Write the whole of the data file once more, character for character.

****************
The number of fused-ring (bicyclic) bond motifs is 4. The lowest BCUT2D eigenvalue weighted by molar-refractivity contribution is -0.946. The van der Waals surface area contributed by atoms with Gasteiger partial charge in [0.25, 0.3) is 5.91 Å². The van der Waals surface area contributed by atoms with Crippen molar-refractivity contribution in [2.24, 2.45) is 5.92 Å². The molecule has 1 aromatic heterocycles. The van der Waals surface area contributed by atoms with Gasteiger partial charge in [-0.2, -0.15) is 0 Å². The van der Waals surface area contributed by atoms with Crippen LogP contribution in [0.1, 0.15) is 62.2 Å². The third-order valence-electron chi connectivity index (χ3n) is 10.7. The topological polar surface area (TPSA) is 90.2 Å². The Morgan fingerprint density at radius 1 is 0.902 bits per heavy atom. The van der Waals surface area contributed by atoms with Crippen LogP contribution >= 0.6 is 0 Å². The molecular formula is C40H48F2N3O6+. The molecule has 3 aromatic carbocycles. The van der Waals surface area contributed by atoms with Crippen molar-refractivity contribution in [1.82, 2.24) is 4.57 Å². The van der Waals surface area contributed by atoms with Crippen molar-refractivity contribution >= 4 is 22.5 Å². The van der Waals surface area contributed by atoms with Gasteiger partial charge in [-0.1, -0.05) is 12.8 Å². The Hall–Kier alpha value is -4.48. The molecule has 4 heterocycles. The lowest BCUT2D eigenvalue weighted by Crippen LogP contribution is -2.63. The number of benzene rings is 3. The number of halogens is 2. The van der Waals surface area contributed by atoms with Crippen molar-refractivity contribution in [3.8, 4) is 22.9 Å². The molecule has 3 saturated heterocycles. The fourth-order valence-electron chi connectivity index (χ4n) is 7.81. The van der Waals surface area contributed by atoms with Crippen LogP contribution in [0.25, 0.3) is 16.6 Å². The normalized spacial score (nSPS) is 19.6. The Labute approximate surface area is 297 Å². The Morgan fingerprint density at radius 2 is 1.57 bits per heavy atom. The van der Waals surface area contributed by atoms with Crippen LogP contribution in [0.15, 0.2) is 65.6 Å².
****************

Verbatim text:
The number of fused-ring (bicyclic) bond motifs is 4. The lowest BCUT2D eigenvalue weighted by molar-refractivity contribution is -0.946. The van der Waals surface area contributed by atoms with Gasteiger partial charge in [0.25, 0.3) is 5.91 Å². The van der Waals surface area contributed by atoms with Crippen molar-refractivity contribution in [2.24, 2.45) is 5.92 Å². The molecule has 1 aromatic heterocycles. The van der Waals surface area contributed by atoms with Gasteiger partial charge in [-0.2, -0.15) is 0 Å². The van der Waals surface area contributed by atoms with Crippen LogP contribution in [0.1, 0.15) is 62.2 Å². The third-order valence-electron chi connectivity index (χ3n) is 10.7. The topological polar surface area (TPSA) is 90.2 Å². The Morgan fingerprint density at radius 1 is 0.902 bits per heavy atom. The van der Waals surface area contributed by atoms with Crippen LogP contribution >= 0.6 is 0 Å². The molecular formula is C40H48F2N3O6+. The molecule has 3 aromatic carbocycles. The van der Waals surface area contributed by atoms with Crippen molar-refractivity contribution in [1.82, 2.24) is 4.57 Å². The van der Waals surface area contributed by atoms with Crippen molar-refractivity contribution >= 4 is 22.5 Å². The van der Waals surface area contributed by atoms with Gasteiger partial charge in [-0.1, -0.05) is 12.8 Å². The Hall–Kier alpha value is -4.48. The molecule has 4 heterocycles. The lowest BCUT2D eigenvalue weighted by Crippen LogP contribution is -2.63. The number of benzene rings is 3. The number of halogens is 2. The van der Waals surface area contributed by atoms with Crippen molar-refractivity contribution in [3.8, 4) is 22.9 Å². The molecule has 3 saturated heterocycles. The fourth-order valence-electron chi connectivity index (χ4n) is 7.81. The van der Waals surface area contributed by atoms with Crippen LogP contribution in [0.25, 0.3) is 16.6 Å². The normalized spacial score (nSPS) is 19.6. The Labute approximate surface area is 297 Å². The Morgan fingerprint density at radius 2 is 1.57 bits per heavy atom. The van der Waals surface area contributed by atoms with Crippen LogP contribution in [0.15, 0.2) is 65.6 Å².